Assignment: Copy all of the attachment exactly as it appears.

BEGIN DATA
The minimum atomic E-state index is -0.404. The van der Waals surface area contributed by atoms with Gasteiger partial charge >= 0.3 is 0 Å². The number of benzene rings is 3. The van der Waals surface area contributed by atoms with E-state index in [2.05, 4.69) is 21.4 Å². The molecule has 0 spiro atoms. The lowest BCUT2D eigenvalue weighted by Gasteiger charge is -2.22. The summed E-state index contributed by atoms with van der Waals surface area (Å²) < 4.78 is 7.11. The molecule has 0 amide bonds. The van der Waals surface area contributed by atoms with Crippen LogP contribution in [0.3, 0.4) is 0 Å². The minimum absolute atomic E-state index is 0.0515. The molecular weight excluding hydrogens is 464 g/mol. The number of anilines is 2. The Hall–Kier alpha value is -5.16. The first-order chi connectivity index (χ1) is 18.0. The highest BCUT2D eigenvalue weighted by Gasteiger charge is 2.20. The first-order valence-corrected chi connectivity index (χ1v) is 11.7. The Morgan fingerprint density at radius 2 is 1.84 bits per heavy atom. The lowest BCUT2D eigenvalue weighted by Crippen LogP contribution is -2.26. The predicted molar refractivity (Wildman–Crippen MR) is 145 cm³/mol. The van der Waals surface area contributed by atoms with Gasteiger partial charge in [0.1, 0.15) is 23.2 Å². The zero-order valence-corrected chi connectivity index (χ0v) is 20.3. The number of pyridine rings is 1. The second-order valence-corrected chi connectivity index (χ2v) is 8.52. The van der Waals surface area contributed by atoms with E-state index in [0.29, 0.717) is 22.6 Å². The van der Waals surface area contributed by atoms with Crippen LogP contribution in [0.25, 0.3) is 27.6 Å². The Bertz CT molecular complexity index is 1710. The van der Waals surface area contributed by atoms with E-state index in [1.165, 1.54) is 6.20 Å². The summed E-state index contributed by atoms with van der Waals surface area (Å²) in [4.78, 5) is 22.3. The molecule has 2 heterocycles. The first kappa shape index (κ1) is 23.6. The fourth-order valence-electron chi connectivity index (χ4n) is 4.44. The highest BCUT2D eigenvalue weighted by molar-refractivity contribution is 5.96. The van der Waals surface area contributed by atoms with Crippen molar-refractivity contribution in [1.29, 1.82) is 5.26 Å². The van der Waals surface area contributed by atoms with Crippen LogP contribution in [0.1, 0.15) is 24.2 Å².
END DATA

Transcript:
The minimum atomic E-state index is -0.404. The van der Waals surface area contributed by atoms with Gasteiger partial charge >= 0.3 is 0 Å². The number of benzene rings is 3. The van der Waals surface area contributed by atoms with E-state index in [2.05, 4.69) is 21.4 Å². The molecule has 0 spiro atoms. The lowest BCUT2D eigenvalue weighted by Gasteiger charge is -2.22. The summed E-state index contributed by atoms with van der Waals surface area (Å²) < 4.78 is 7.11. The molecule has 0 amide bonds. The van der Waals surface area contributed by atoms with Crippen LogP contribution in [0.3, 0.4) is 0 Å². The minimum absolute atomic E-state index is 0.0515. The molecular weight excluding hydrogens is 464 g/mol. The number of anilines is 2. The Hall–Kier alpha value is -5.16. The first-order chi connectivity index (χ1) is 18.0. The highest BCUT2D eigenvalue weighted by Gasteiger charge is 2.20. The first-order valence-corrected chi connectivity index (χ1v) is 11.7. The Morgan fingerprint density at radius 2 is 1.84 bits per heavy atom. The lowest BCUT2D eigenvalue weighted by Crippen LogP contribution is -2.26. The predicted molar refractivity (Wildman–Crippen MR) is 145 cm³/mol. The van der Waals surface area contributed by atoms with Gasteiger partial charge in [0.1, 0.15) is 23.2 Å². The zero-order valence-corrected chi connectivity index (χ0v) is 20.3. The number of pyridine rings is 1. The second-order valence-corrected chi connectivity index (χ2v) is 8.52. The van der Waals surface area contributed by atoms with E-state index in [0.29, 0.717) is 22.6 Å². The van der Waals surface area contributed by atoms with Crippen LogP contribution in [0.25, 0.3) is 27.6 Å². The Bertz CT molecular complexity index is 1710. The van der Waals surface area contributed by atoms with E-state index in [1.165, 1.54) is 6.20 Å². The summed E-state index contributed by atoms with van der Waals surface area (Å²) in [4.78, 5) is 22.3. The molecule has 2 heterocycles. The first kappa shape index (κ1) is 23.6. The fourth-order valence-electron chi connectivity index (χ4n) is 4.44. The highest BCUT2D eigenvalue weighted by molar-refractivity contribution is 5.96. The van der Waals surface area contributed by atoms with Crippen molar-refractivity contribution in [1.29, 1.82) is 5.26 Å². The van der Waals surface area contributed by atoms with Crippen LogP contribution in [0.1, 0.15) is 24.2 Å².